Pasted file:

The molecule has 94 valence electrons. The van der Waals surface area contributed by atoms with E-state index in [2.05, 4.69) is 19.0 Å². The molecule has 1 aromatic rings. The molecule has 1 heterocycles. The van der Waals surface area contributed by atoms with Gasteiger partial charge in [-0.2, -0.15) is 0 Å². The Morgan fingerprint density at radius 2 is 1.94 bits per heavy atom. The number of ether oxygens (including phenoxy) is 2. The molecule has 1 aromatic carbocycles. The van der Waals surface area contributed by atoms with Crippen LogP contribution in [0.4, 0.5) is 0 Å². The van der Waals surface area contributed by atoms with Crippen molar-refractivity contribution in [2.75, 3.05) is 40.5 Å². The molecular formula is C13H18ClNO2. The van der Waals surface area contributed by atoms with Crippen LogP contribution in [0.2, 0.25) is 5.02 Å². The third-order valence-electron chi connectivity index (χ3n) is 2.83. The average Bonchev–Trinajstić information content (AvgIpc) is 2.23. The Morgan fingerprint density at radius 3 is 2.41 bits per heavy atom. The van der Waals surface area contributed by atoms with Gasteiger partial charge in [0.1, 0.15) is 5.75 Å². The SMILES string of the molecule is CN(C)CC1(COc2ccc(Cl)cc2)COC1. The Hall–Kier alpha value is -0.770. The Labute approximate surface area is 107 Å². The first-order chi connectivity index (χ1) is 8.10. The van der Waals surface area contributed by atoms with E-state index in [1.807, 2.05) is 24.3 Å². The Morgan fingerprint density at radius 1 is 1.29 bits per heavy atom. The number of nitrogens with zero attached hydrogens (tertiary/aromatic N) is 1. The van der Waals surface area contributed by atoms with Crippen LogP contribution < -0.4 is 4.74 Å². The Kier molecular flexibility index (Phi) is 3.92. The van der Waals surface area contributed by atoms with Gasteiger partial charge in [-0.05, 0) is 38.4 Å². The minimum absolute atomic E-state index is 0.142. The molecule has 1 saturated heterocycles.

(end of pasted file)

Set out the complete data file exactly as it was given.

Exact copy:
The molecule has 94 valence electrons. The van der Waals surface area contributed by atoms with E-state index in [2.05, 4.69) is 19.0 Å². The molecule has 1 aromatic rings. The molecule has 1 heterocycles. The van der Waals surface area contributed by atoms with Gasteiger partial charge in [-0.2, -0.15) is 0 Å². The Morgan fingerprint density at radius 2 is 1.94 bits per heavy atom. The number of ether oxygens (including phenoxy) is 2. The molecule has 1 aromatic carbocycles. The van der Waals surface area contributed by atoms with Crippen LogP contribution in [0.4, 0.5) is 0 Å². The van der Waals surface area contributed by atoms with Crippen molar-refractivity contribution in [2.75, 3.05) is 40.5 Å². The molecular formula is C13H18ClNO2. The van der Waals surface area contributed by atoms with Crippen LogP contribution in [0.2, 0.25) is 5.02 Å². The third-order valence-electron chi connectivity index (χ3n) is 2.83. The average Bonchev–Trinajstić information content (AvgIpc) is 2.23. The Morgan fingerprint density at radius 3 is 2.41 bits per heavy atom. The van der Waals surface area contributed by atoms with Gasteiger partial charge in [0.1, 0.15) is 5.75 Å². The SMILES string of the molecule is CN(C)CC1(COc2ccc(Cl)cc2)COC1. The Hall–Kier alpha value is -0.770. The Labute approximate surface area is 107 Å². The first-order chi connectivity index (χ1) is 8.10. The van der Waals surface area contributed by atoms with E-state index in [1.807, 2.05) is 24.3 Å². The Morgan fingerprint density at radius 1 is 1.29 bits per heavy atom. The number of nitrogens with zero attached hydrogens (tertiary/aromatic N) is 1. The van der Waals surface area contributed by atoms with Crippen LogP contribution < -0.4 is 4.74 Å². The Kier molecular flexibility index (Phi) is 3.92. The van der Waals surface area contributed by atoms with Gasteiger partial charge in [-0.05, 0) is 38.4 Å². The minimum absolute atomic E-state index is 0.142. The molecule has 1 saturated heterocycles.